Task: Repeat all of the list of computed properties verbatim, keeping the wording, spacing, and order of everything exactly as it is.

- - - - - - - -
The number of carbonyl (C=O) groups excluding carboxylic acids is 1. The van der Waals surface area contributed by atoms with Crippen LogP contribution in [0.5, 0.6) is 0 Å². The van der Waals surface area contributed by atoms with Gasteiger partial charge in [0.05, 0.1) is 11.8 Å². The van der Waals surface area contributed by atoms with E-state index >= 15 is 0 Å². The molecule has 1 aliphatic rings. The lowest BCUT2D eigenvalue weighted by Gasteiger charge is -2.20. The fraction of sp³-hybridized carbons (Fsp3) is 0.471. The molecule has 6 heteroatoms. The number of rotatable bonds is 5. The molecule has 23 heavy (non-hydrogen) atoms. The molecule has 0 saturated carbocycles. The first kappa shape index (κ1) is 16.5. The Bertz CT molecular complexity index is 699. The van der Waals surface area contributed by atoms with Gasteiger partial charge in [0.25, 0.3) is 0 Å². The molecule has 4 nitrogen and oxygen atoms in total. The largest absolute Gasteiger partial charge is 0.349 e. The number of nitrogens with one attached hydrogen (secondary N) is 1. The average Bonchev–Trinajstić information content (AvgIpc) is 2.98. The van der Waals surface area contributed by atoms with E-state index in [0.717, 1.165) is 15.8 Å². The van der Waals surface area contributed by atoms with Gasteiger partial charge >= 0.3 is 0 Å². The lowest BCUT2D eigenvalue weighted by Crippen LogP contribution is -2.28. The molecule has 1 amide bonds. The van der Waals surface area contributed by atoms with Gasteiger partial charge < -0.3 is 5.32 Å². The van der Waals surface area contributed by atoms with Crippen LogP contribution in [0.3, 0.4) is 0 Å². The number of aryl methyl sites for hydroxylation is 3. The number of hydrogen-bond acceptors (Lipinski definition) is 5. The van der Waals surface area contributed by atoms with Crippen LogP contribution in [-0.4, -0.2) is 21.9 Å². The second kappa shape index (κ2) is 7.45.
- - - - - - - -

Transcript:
The number of carbonyl (C=O) groups excluding carboxylic acids is 1. The van der Waals surface area contributed by atoms with Crippen LogP contribution in [0.5, 0.6) is 0 Å². The van der Waals surface area contributed by atoms with Gasteiger partial charge in [0.05, 0.1) is 11.8 Å². The van der Waals surface area contributed by atoms with E-state index >= 15 is 0 Å². The molecule has 1 aliphatic rings. The lowest BCUT2D eigenvalue weighted by Gasteiger charge is -2.20. The fraction of sp³-hybridized carbons (Fsp3) is 0.471. The molecule has 6 heteroatoms. The number of rotatable bonds is 5. The molecule has 23 heavy (non-hydrogen) atoms. The molecule has 0 saturated carbocycles. The first kappa shape index (κ1) is 16.5. The Bertz CT molecular complexity index is 699. The van der Waals surface area contributed by atoms with Gasteiger partial charge in [0.25, 0.3) is 0 Å². The molecule has 4 nitrogen and oxygen atoms in total. The largest absolute Gasteiger partial charge is 0.349 e. The number of nitrogens with one attached hydrogen (secondary N) is 1. The average Bonchev–Trinajstić information content (AvgIpc) is 2.98. The van der Waals surface area contributed by atoms with E-state index in [0.717, 1.165) is 15.8 Å². The van der Waals surface area contributed by atoms with Gasteiger partial charge >= 0.3 is 0 Å². The lowest BCUT2D eigenvalue weighted by Crippen LogP contribution is -2.28. The molecule has 1 amide bonds. The van der Waals surface area contributed by atoms with Gasteiger partial charge < -0.3 is 5.32 Å². The van der Waals surface area contributed by atoms with Crippen LogP contribution in [0.3, 0.4) is 0 Å². The number of aryl methyl sites for hydroxylation is 3. The number of hydrogen-bond acceptors (Lipinski definition) is 5. The van der Waals surface area contributed by atoms with Crippen LogP contribution in [-0.4, -0.2) is 21.9 Å². The second kappa shape index (κ2) is 7.45.